Archive for March 18, 2011
OK. I’ve had enough: Over the last 24-hours I’ve heard that Japan has attached, might have attached, or is working on attaching a power cable to the Fukushima nuclear power plant.
Time to establish a touchstone:
Exhausted engineers attached a power cable to the outside of Japan’stsunami-crippled nuclear plant on Saturday in a race to prevent deadly radiation from an accident now rated at least as bad as America’s Three Mile Island incident in 1979.
Further cabling inside was under way before an attempt to restart water pumps needed to cool overheated nuclear fuel rods at the six-reactor Fukushima plant in northeastern Japan, 240 km (150 miles) north of Tokyo.
So. This is the word as of Friday night and I’m bouncing everything I hear from now on off of this.
Either it’s attached or it isn’t.
This would be from Fox:
The “Japan quake’ occurred at roughly 2:30 p.m. Friday, March 11. How much “experience” can anyone have at trying to adopt a child from the quake given so little time?
Fox is up to no good, as usual.
So – -yeah, conspiracy theories included — is it a coincidence that the U.S. seems to have started a new war with Libya on the eve of the 8th anniversary of the Iraq war? And I mean that literally. March 19 — tomorrow — marks eight years that we’ve been in Iraq — a money-sucking, useless endeavor to stop (it’s a tragic joke now) a mushroom cloud* from spreading across the United States:
“We know where they are. They’re in the area around Tikrit and Baghdad and east, west, south and north somewhat.”
March 30, 2003 — Then Defense Secretary Donald Rumsfeld, when asked about weapons of mass destruction in Iraq.
As with the mushroom cloud that might be spreading toward the U.S. from Japan, we might — might — know the details about our intentions in Libya in 8 or 9 or 20 years.
We can’t afford another war.
We must turn our attention inward, to our needs here at home.
This is going to take months if not years to work its way through the courts. A lot of things could happen in the interim — like Republicans buying judges who will vote in Walker’s favor.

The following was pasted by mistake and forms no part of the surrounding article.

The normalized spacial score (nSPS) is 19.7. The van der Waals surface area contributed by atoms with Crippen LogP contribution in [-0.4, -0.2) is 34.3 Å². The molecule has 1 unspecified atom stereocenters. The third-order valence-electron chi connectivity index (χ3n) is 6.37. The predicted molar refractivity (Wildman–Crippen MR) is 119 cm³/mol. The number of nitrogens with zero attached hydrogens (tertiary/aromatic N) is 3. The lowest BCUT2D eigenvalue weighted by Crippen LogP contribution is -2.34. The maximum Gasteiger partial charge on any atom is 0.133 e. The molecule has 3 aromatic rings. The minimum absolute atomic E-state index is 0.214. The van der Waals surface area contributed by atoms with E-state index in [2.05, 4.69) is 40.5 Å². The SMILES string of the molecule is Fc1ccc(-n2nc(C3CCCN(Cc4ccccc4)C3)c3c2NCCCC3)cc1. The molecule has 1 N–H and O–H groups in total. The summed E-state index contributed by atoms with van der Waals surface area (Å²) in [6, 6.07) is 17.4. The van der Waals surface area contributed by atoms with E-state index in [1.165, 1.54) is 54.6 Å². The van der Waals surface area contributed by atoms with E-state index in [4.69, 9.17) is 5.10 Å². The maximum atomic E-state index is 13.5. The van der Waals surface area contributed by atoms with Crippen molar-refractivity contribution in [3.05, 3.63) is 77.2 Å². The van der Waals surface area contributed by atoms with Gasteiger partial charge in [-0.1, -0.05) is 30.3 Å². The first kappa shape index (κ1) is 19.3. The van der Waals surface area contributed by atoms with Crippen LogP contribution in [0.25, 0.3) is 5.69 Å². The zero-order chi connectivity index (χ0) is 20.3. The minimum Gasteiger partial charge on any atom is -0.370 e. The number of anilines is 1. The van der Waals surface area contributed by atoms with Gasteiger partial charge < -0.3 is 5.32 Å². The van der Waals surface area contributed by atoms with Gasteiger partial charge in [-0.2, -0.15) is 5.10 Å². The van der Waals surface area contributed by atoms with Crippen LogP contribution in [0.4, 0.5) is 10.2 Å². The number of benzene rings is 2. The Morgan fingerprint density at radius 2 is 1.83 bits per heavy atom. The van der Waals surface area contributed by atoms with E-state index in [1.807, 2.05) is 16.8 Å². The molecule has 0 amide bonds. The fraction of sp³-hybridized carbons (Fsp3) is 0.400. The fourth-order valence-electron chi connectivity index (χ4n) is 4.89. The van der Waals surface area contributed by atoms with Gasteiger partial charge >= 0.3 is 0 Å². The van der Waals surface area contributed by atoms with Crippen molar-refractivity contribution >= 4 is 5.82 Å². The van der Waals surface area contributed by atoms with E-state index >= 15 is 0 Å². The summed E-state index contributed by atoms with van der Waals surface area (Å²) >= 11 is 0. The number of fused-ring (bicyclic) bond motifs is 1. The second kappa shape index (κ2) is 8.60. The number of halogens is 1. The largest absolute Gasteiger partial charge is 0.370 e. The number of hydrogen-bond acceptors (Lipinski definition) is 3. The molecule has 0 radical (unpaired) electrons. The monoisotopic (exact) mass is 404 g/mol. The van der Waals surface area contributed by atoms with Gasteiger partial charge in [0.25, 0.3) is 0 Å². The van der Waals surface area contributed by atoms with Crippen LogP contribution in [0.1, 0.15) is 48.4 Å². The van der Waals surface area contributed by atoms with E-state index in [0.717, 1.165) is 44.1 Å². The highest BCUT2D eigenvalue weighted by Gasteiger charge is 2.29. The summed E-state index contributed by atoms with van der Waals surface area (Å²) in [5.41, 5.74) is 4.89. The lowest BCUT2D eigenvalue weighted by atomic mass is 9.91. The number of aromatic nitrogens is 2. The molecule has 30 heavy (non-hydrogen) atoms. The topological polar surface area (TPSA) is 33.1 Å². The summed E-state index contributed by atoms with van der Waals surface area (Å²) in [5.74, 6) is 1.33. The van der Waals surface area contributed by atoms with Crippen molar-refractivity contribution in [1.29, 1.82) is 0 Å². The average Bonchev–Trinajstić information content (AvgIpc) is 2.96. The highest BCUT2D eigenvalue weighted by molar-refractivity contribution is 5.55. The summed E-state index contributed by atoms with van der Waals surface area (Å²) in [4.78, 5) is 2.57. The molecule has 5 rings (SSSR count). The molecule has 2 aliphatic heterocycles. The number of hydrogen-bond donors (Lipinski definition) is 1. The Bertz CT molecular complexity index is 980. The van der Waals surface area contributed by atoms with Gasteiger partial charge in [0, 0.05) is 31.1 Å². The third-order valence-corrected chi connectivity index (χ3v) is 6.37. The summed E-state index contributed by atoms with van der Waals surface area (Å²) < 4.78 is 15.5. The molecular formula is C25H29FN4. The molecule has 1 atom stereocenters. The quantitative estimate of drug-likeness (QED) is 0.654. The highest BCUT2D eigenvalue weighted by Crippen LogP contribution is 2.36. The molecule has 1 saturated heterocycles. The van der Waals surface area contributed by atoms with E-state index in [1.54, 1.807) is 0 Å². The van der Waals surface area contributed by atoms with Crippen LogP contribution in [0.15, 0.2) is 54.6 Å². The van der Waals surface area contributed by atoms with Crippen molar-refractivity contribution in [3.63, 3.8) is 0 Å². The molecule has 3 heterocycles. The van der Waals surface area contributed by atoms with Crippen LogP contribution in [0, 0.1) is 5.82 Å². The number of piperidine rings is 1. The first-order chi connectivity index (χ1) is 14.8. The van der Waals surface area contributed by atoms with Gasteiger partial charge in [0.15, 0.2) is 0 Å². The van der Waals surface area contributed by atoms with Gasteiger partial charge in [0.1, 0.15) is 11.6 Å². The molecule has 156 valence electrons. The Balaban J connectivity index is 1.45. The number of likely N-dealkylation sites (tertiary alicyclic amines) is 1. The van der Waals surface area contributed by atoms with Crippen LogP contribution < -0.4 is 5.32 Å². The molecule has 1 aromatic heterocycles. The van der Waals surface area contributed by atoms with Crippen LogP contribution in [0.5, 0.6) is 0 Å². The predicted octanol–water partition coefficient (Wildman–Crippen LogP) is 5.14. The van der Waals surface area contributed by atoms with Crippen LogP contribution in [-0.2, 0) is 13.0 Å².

Glad the weekend is here? Glad you have a weekend?
Thank a union!
Chyron on MSNBC just now (5:01 p.m. EDT — Hardball): “War on Qaddafi.”
This isn’t my understanding of what just happened. My understanding is that we joined the UK, France and the UN in implementing a no-fly zone over Libya so Qaddafi couldn’t bomb his own people. Period.
Then again, maybe I’m wrong. Or maybe, just maybe, the corporate media is hoping to turn this into something bigger.
I’m still haunted by this, which I put up last night.
And what if one of our fighter pilots, helping to enforce the no-fly zone, gets shot down?
The more I think about it, the more I. Do. Not. Like. This.
Recall Battle in Wisconsin
I predict the recall fight in Wisconsin is going to be the nastiest we’ve seen yet in American politics. The corporations are going to fight with everything they have (meaning billions of dollars) because if the people win, it will set a precedent for the rest of the country and they sure as hell don’t want that:
Here’s another sign that some folks may be getting mighty nervous about the Dem drives to recall Wisconsin GOP state senators: I’m told that a major national Republican polling firm is in the field in the state testing some hard-core anti-union messages, including ones about how pro-union forces targeted a GOP state senator with death threats. It’s another sign that the Wisconsin standoff has escalated further into a protracted, high-stakes national war.
I was unable to obtain the exact wording of the poll, but the source, who is familiar with the line of questioning, confirmed to me that it was testing messages asking whether recipients’ opinions would be changed by the following:
* The fact that union sympathizers have given Darling death threats
* The fact that the recall is being funded by out-of-state unions
* The fact that the highest paid public employee in Madison is a bus driver who made nearly $160,000 a year
* The fact that unions used collective bargaining to try to get Viagra
Again, these are approximations, but they’re telling nonetheless. The bus driver in question, of course, is the famed Madison driver who earned roughly $160,000 in 2009 thanks to union-negotiated rules allowing drivers with the most seniority to snap up lots of overtime — rules that have now been changed. The Viagra reference is to a recent effort — which has since been dropped — by Milwaukee teachers who went to court to get health coverage for the drug.